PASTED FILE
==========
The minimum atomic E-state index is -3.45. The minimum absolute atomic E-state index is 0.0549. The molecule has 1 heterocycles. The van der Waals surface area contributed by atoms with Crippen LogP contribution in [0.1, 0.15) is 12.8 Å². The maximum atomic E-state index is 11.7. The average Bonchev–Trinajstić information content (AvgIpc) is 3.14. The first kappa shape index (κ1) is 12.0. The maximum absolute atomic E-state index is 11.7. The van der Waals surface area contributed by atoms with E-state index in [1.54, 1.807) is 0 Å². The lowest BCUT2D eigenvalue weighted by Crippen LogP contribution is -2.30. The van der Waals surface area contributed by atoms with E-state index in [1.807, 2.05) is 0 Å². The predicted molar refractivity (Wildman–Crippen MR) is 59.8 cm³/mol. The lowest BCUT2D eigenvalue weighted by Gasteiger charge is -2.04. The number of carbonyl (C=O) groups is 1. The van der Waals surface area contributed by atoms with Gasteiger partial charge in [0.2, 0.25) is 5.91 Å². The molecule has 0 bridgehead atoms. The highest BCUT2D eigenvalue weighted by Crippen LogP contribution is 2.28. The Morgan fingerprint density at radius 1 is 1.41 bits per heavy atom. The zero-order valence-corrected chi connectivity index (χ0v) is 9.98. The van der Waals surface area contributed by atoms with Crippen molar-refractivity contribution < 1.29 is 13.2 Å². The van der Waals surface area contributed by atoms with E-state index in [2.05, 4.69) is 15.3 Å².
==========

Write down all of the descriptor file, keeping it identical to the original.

The minimum atomic E-state index is -3.45. The minimum absolute atomic E-state index is 0.0549. The molecule has 1 heterocycles. The van der Waals surface area contributed by atoms with Crippen LogP contribution in [0.1, 0.15) is 12.8 Å². The maximum atomic E-state index is 11.7. The average Bonchev–Trinajstić information content (AvgIpc) is 3.14. The first kappa shape index (κ1) is 12.0. The maximum absolute atomic E-state index is 11.7. The van der Waals surface area contributed by atoms with E-state index in [1.54, 1.807) is 0 Å². The lowest BCUT2D eigenvalue weighted by Crippen LogP contribution is -2.30. The van der Waals surface area contributed by atoms with E-state index in [1.807, 2.05) is 0 Å². The predicted molar refractivity (Wildman–Crippen MR) is 59.8 cm³/mol. The lowest BCUT2D eigenvalue weighted by Gasteiger charge is -2.04. The number of carbonyl (C=O) groups is 1. The van der Waals surface area contributed by atoms with Gasteiger partial charge in [0.2, 0.25) is 5.91 Å². The molecule has 0 bridgehead atoms. The highest BCUT2D eigenvalue weighted by Crippen LogP contribution is 2.28. The Morgan fingerprint density at radius 1 is 1.41 bits per heavy atom. The zero-order valence-corrected chi connectivity index (χ0v) is 9.98. The van der Waals surface area contributed by atoms with Crippen molar-refractivity contribution < 1.29 is 13.2 Å². The van der Waals surface area contributed by atoms with E-state index in [2.05, 4.69) is 15.3 Å².